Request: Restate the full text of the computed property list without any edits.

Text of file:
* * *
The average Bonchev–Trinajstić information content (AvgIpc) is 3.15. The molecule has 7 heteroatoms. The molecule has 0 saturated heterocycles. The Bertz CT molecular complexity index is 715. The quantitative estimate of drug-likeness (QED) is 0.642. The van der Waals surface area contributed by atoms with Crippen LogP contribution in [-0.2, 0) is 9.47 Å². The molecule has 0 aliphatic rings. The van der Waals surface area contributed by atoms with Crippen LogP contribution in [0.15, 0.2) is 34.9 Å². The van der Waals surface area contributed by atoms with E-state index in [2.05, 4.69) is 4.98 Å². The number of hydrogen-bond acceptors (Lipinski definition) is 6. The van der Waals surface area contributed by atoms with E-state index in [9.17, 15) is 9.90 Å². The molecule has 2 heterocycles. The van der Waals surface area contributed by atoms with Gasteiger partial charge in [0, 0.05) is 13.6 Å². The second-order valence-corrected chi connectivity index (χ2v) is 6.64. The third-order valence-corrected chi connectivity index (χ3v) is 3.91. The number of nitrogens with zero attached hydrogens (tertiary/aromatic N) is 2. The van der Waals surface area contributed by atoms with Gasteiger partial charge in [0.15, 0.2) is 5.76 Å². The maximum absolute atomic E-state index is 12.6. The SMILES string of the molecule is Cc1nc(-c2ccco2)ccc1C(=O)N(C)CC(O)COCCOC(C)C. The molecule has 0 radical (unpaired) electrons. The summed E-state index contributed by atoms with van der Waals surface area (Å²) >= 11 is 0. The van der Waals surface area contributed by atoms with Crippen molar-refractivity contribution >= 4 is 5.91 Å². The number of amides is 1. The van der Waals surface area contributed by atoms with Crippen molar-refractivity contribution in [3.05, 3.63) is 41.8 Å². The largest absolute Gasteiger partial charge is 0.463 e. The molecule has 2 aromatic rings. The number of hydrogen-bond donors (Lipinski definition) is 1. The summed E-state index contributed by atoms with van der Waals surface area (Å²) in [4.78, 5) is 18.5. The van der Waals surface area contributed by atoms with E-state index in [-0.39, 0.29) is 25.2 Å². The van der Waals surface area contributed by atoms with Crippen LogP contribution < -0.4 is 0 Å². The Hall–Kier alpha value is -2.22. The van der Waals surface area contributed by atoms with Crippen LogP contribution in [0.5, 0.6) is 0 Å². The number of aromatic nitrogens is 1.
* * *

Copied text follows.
The average Bonchev–Trinajstić information content (AvgIpc) is 3.15. The molecule has 7 heteroatoms. The molecule has 0 saturated heterocycles. The Bertz CT molecular complexity index is 715. The quantitative estimate of drug-likeness (QED) is 0.642. The van der Waals surface area contributed by atoms with Crippen LogP contribution in [-0.2, 0) is 9.47 Å². The molecule has 0 aliphatic rings. The van der Waals surface area contributed by atoms with Crippen LogP contribution in [0.15, 0.2) is 34.9 Å². The van der Waals surface area contributed by atoms with E-state index in [2.05, 4.69) is 4.98 Å². The number of hydrogen-bond acceptors (Lipinski definition) is 6. The van der Waals surface area contributed by atoms with E-state index in [9.17, 15) is 9.90 Å². The molecule has 2 heterocycles. The van der Waals surface area contributed by atoms with Gasteiger partial charge in [0, 0.05) is 13.6 Å². The second-order valence-corrected chi connectivity index (χ2v) is 6.64. The third-order valence-corrected chi connectivity index (χ3v) is 3.91. The number of nitrogens with zero attached hydrogens (tertiary/aromatic N) is 2. The van der Waals surface area contributed by atoms with Gasteiger partial charge in [0.15, 0.2) is 5.76 Å². The maximum absolute atomic E-state index is 12.6. The SMILES string of the molecule is Cc1nc(-c2ccco2)ccc1C(=O)N(C)CC(O)COCCOC(C)C. The molecule has 0 radical (unpaired) electrons. The summed E-state index contributed by atoms with van der Waals surface area (Å²) >= 11 is 0. The van der Waals surface area contributed by atoms with Crippen molar-refractivity contribution >= 4 is 5.91 Å². The number of amides is 1. The van der Waals surface area contributed by atoms with Crippen molar-refractivity contribution in [3.05, 3.63) is 41.8 Å². The largest absolute Gasteiger partial charge is 0.463 e. The molecule has 2 aromatic rings. The number of hydrogen-bond donors (Lipinski definition) is 1. The summed E-state index contributed by atoms with van der Waals surface area (Å²) in [4.78, 5) is 18.5. The van der Waals surface area contributed by atoms with E-state index in [-0.39, 0.29) is 25.2 Å². The van der Waals surface area contributed by atoms with Crippen LogP contribution < -0.4 is 0 Å². The Hall–Kier alpha value is -2.22. The van der Waals surface area contributed by atoms with Crippen LogP contribution in [0.5, 0.6) is 0 Å². The number of aromatic nitrogens is 1.